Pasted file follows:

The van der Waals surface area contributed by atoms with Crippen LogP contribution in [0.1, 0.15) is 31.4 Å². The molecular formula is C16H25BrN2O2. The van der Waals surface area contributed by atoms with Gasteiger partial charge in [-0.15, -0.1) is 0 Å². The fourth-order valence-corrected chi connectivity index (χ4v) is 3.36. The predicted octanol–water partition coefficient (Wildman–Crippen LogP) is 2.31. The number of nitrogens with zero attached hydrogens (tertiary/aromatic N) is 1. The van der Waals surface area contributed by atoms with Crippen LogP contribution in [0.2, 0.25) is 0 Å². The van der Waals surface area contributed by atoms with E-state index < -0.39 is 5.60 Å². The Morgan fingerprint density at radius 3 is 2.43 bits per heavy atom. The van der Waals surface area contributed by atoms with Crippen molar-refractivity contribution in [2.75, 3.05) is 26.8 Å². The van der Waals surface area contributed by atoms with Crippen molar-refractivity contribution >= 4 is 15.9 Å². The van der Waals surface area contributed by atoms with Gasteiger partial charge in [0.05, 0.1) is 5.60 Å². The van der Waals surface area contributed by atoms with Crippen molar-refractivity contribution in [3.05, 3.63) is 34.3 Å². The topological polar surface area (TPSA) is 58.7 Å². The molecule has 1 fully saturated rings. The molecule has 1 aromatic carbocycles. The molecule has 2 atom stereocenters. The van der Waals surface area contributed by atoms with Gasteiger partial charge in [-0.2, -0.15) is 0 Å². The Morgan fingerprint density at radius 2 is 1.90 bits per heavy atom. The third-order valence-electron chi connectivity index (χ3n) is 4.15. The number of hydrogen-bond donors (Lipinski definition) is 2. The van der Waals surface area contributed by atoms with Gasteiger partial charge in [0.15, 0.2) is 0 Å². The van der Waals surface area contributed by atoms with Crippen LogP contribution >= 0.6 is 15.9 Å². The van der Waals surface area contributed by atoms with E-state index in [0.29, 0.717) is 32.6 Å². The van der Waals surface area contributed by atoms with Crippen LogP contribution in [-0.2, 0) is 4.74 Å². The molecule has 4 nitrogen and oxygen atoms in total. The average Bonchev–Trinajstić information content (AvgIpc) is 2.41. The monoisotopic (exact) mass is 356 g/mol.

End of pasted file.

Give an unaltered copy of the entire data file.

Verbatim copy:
The van der Waals surface area contributed by atoms with Crippen LogP contribution in [0.1, 0.15) is 31.4 Å². The molecular formula is C16H25BrN2O2. The van der Waals surface area contributed by atoms with Gasteiger partial charge in [-0.15, -0.1) is 0 Å². The fourth-order valence-corrected chi connectivity index (χ4v) is 3.36. The predicted octanol–water partition coefficient (Wildman–Crippen LogP) is 2.31. The number of nitrogens with zero attached hydrogens (tertiary/aromatic N) is 1. The van der Waals surface area contributed by atoms with Crippen LogP contribution in [0.2, 0.25) is 0 Å². The van der Waals surface area contributed by atoms with E-state index < -0.39 is 5.60 Å². The Morgan fingerprint density at radius 3 is 2.43 bits per heavy atom. The van der Waals surface area contributed by atoms with Crippen molar-refractivity contribution in [2.75, 3.05) is 26.8 Å². The van der Waals surface area contributed by atoms with Crippen molar-refractivity contribution >= 4 is 15.9 Å². The van der Waals surface area contributed by atoms with Gasteiger partial charge in [0.05, 0.1) is 5.60 Å². The van der Waals surface area contributed by atoms with Crippen molar-refractivity contribution in [3.05, 3.63) is 34.3 Å². The topological polar surface area (TPSA) is 58.7 Å². The molecule has 1 fully saturated rings. The molecule has 1 aromatic carbocycles. The molecule has 2 atom stereocenters. The van der Waals surface area contributed by atoms with Gasteiger partial charge in [-0.2, -0.15) is 0 Å². The Morgan fingerprint density at radius 2 is 1.90 bits per heavy atom. The third-order valence-electron chi connectivity index (χ3n) is 4.15. The number of hydrogen-bond donors (Lipinski definition) is 2. The van der Waals surface area contributed by atoms with Gasteiger partial charge in [0.15, 0.2) is 0 Å². The van der Waals surface area contributed by atoms with Crippen LogP contribution >= 0.6 is 15.9 Å². The van der Waals surface area contributed by atoms with E-state index in [0.29, 0.717) is 32.6 Å². The van der Waals surface area contributed by atoms with Crippen LogP contribution in [-0.2, 0) is 4.74 Å². The molecule has 4 nitrogen and oxygen atoms in total. The average Bonchev–Trinajstić information content (AvgIpc) is 2.41. The monoisotopic (exact) mass is 356 g/mol.